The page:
[SciPy-user] Python number handling?

Lance Boyle lanceboyle at cwazy.co.uk
Wed Aug 10 18:26:29 CDT 2005


On Aug 10, 2005, at 10:19 AM, Mary Haley wrote:



> Robert Kern wrote:
>
>
>> Howey, David A wrote:
>>
>>
>>> I'm new to python...
>>> Why, why oh why did someone decide to make python do this:
>>>
>>> Integer case
>>>
>>> In [5]: 107 / 4 Out[5]: 26
>>>
>>> Float case
>>>
>>> In [6]: 107.0  / 4
>>> Out[6]: 26.75
>>>
>>> I'm a bit worried that when it come to using variables, because you
>>> don't declare them (eg as integer or float) python might mess up
>>> division and give you the first result above rather than the second.
>>>
>>> Has anyone had any problems with this?
>>>
>>
>>
>> Long, long ago, Guido decided to make integers behave this way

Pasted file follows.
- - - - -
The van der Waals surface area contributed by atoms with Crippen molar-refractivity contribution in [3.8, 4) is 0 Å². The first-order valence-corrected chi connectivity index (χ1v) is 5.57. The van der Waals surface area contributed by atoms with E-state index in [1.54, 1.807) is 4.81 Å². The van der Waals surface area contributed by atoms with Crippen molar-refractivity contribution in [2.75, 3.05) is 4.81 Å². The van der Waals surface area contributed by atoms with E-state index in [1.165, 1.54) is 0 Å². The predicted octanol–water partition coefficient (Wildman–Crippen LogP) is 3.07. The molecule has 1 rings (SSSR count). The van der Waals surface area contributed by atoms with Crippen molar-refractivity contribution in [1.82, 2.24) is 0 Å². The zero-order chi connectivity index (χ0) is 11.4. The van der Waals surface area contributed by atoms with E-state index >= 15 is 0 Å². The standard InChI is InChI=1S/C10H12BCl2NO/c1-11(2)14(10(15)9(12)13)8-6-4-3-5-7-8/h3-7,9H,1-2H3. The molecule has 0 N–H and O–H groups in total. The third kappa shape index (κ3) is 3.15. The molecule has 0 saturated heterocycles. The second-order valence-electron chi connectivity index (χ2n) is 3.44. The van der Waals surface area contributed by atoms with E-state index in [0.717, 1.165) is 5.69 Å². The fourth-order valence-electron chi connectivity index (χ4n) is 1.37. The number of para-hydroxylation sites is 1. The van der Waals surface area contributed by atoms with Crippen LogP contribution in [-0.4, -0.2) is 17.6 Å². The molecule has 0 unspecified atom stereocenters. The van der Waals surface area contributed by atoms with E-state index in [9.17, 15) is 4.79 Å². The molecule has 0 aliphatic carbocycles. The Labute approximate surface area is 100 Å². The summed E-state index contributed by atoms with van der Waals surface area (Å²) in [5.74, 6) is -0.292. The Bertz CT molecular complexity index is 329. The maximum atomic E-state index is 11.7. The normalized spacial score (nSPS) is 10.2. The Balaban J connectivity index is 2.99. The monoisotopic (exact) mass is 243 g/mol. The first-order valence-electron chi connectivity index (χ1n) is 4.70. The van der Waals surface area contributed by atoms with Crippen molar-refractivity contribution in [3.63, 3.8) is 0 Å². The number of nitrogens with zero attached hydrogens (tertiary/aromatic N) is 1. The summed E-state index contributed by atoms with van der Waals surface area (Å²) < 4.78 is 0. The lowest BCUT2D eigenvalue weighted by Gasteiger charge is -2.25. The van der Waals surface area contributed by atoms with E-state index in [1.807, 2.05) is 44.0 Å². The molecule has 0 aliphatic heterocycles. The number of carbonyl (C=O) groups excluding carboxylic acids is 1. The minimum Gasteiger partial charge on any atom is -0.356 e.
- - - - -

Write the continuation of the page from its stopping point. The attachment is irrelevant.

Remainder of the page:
>> because
>> C integers behaved this way (close enough at any rate; Python differs
>> from C with negative integers, but arguably does something more
>> consistent). In many cases, this behavior is actually useful although
>> it tends to get in the way a good amount of the time.
>>
>
> Robert is, as usual, spot on with his comments.
>
> It should be noted that Python is moving towards having 107 / 4 return
> the floating-point result while 107 // 4 will be integer division.
>
> Note the following on Python 2.3.4
>
> >>> 107 / 4
> 26
> >>> from __future__ import division
> >>> 107 / 4
> 26.75
>
>
> I still think it is a good idea to use 4.0 when you mean to  
> interpret 4
> as a float.
>
> -Travis

Yes. But what about a / b given that a and b are dynamically typed?

Jerry



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